The Legal Examiner Affiliate Network The Legal Examiner The Legal Examiner The Legal Examiner search instagram avvo phone envelope checkmark mail-reply spinner error close The Legal Examiner The Legal Examiner The Legal Examiner
Skip to main content
A closeup of New Jersey's State House dome and top of State House

As awareness of the traumatic depth of childhood sexual abuse, many states have adopted or are actively considering reform of restrictive statutes of limitations so that adults who were sexually victimized as children are able to seek justice in the courts.

As of February 1, 2022, Arkansas opened a 2 year revival window for expired claims against perpetrators, private organizations and government.  While some aspects of this law will remain permanent, there are parts that are temporary and allow a limited time for legal action. The two-year revival window for filing sexual abuse claims is only open between February 1, 2022 and January 31, 2024.  There are two primary benefits that this law provides: an extended statute of limitations and a two-year revival window. While the amendments to the Arkansas statute of limitations for taking civil action after sexual abuse will remain in effect, the revival window will close at the end of two years.

Under prior Arkansas law, a childhood sexual abuse victim had only until their 21st birthday, or three years from discovering an emotional or physical injury was the result of abuse, to take legal action. The new law extends the age cap from 21 to 55. Under the provisions of SB676, victims aged 21 as of July 31, 2021, and any future abuse victims, will have until they are 55 years old (or 3 years from discovery, whichever date is later) to take legal action against an abuser.  Adult survivors of childhood sexual abuse, regardless of when the abuse occurred, can file a civil claim during the two-year revival window. This window begins February 1, 2022 and ends January 31, 2024. During this time period, any adult survivor can choose to take civil action against the individual abuser or responsible institution, even if their claim was expired under the prior state law.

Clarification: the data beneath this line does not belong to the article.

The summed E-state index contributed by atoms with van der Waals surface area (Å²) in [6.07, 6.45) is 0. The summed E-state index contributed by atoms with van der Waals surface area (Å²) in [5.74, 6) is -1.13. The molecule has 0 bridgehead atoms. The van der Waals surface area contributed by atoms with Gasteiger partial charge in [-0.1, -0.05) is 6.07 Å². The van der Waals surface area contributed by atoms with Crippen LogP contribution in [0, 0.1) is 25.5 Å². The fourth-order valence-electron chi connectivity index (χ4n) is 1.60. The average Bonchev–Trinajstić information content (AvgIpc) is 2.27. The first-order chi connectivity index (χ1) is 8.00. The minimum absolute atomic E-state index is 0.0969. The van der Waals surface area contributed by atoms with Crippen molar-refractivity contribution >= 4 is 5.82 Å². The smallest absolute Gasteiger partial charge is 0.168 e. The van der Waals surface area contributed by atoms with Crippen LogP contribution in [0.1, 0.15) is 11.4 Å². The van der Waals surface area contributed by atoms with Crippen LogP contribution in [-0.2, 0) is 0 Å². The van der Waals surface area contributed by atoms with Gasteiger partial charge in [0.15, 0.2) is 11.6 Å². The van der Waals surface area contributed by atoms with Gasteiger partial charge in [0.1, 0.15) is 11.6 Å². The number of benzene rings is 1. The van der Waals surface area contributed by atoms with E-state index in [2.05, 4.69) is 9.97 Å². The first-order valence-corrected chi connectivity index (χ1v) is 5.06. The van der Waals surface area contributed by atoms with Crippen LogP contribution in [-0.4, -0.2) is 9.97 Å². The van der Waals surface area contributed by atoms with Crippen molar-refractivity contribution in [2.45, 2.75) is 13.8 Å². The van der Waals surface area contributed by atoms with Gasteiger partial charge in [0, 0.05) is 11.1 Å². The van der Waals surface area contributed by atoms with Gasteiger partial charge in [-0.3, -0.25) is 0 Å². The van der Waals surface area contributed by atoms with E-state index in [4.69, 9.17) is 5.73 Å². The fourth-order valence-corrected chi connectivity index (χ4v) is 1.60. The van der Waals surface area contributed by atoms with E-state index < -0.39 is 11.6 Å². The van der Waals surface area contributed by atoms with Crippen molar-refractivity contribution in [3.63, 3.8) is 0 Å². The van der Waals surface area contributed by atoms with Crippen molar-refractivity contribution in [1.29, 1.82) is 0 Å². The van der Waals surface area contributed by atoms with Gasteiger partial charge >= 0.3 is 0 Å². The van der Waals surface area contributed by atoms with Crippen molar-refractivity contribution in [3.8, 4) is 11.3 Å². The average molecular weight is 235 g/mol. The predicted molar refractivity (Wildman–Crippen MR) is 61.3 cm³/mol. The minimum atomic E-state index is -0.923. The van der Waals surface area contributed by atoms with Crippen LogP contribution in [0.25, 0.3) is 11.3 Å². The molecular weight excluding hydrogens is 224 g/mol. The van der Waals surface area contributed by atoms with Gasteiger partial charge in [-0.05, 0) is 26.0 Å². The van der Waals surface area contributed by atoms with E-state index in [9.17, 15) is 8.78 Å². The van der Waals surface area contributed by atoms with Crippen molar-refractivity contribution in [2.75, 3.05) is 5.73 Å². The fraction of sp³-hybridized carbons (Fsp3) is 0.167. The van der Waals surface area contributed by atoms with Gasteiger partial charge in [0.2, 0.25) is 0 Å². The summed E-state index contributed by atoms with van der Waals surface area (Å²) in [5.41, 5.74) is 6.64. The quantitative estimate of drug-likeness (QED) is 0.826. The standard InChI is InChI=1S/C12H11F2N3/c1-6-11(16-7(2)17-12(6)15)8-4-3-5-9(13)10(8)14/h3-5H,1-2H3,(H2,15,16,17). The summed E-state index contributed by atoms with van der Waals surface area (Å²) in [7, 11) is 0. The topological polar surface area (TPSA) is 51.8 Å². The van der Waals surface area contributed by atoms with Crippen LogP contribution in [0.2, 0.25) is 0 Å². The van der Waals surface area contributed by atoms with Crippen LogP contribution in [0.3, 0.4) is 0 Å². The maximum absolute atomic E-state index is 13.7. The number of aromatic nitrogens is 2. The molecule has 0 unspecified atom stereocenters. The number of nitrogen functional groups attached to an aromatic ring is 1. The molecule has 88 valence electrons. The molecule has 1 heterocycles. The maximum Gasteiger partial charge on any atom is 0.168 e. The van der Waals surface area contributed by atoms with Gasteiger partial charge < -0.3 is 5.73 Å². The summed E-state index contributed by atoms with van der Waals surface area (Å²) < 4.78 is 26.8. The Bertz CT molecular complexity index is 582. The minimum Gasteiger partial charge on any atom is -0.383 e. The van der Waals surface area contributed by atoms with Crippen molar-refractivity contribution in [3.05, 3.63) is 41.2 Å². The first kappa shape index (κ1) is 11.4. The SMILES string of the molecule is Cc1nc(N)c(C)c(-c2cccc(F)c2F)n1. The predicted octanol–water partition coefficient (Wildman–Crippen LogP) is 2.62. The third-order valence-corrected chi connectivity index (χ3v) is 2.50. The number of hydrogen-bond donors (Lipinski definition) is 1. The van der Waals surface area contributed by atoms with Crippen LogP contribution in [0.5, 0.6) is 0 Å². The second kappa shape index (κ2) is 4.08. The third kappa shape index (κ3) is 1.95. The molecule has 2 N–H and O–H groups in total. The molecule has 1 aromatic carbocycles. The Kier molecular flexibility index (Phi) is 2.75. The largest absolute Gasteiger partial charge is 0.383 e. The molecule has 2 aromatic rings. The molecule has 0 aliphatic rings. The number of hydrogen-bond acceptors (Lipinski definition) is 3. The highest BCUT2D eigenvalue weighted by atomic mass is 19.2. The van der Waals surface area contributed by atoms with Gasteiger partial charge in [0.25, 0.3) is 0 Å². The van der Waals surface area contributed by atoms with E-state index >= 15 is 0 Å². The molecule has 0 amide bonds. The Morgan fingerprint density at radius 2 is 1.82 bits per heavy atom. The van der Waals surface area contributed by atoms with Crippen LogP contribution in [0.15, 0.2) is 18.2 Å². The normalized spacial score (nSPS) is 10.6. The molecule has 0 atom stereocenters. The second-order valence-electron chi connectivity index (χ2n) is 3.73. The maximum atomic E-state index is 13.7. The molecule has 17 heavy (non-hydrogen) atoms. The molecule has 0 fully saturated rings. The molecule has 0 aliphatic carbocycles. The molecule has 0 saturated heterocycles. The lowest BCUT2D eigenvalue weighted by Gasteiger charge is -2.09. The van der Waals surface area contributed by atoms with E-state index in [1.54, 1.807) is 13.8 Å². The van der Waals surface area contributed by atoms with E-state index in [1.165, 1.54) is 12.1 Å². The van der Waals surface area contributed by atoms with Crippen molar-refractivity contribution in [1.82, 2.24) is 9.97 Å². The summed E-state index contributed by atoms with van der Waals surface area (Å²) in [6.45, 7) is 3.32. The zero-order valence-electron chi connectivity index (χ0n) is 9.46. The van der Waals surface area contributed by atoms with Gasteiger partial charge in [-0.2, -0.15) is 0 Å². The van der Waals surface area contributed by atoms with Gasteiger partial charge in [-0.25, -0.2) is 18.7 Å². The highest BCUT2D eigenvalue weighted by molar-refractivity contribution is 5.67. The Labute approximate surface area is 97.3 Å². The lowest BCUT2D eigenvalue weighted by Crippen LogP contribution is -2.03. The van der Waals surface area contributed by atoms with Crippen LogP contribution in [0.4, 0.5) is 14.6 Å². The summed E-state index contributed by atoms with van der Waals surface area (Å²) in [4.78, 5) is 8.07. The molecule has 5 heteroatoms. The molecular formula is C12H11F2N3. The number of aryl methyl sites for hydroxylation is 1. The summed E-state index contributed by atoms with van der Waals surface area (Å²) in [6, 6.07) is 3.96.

In 2019, Vermont permanently lifted the statute of limitations on all expired claims against perpetrators, private organizations and government.  Maine has passed similar legislation.

In Louisiana, a deeply Catholic state, Governor John Bel Edwards signed legislation removing deadlines for Louisiana’s child sex abuse victims to pursue damages in civil court, delivering a victory to survivors of abuse at the hands of Catholic clergy.

The new law, taking effect August 1, 2021 will create a three-year window where all unresolved child molestation claims can be pursued in civil court, according to The Times-Picayune/The New Orleans Advocate. Until now, child sex abuse victims had until their 28th birthday to initiate litigation over their abuse.

While many of these 24 states’ revival legislation has expired, there remains a strong sentiment toward further SOL reform so that all abuse survivors, regardless of when the abuse occurred, may seek civil justice against their perpetrators and the institutions that protected them.

I have been fighting for the rights of child sex abuse survivors for two decades now and have represented courageous survivors in nearly every state in the country.  I will continue this fight until every survivor is able to seek justice in the courts.

Were You Sexually Abused by a Clergy Member?


Comments for this article are closed.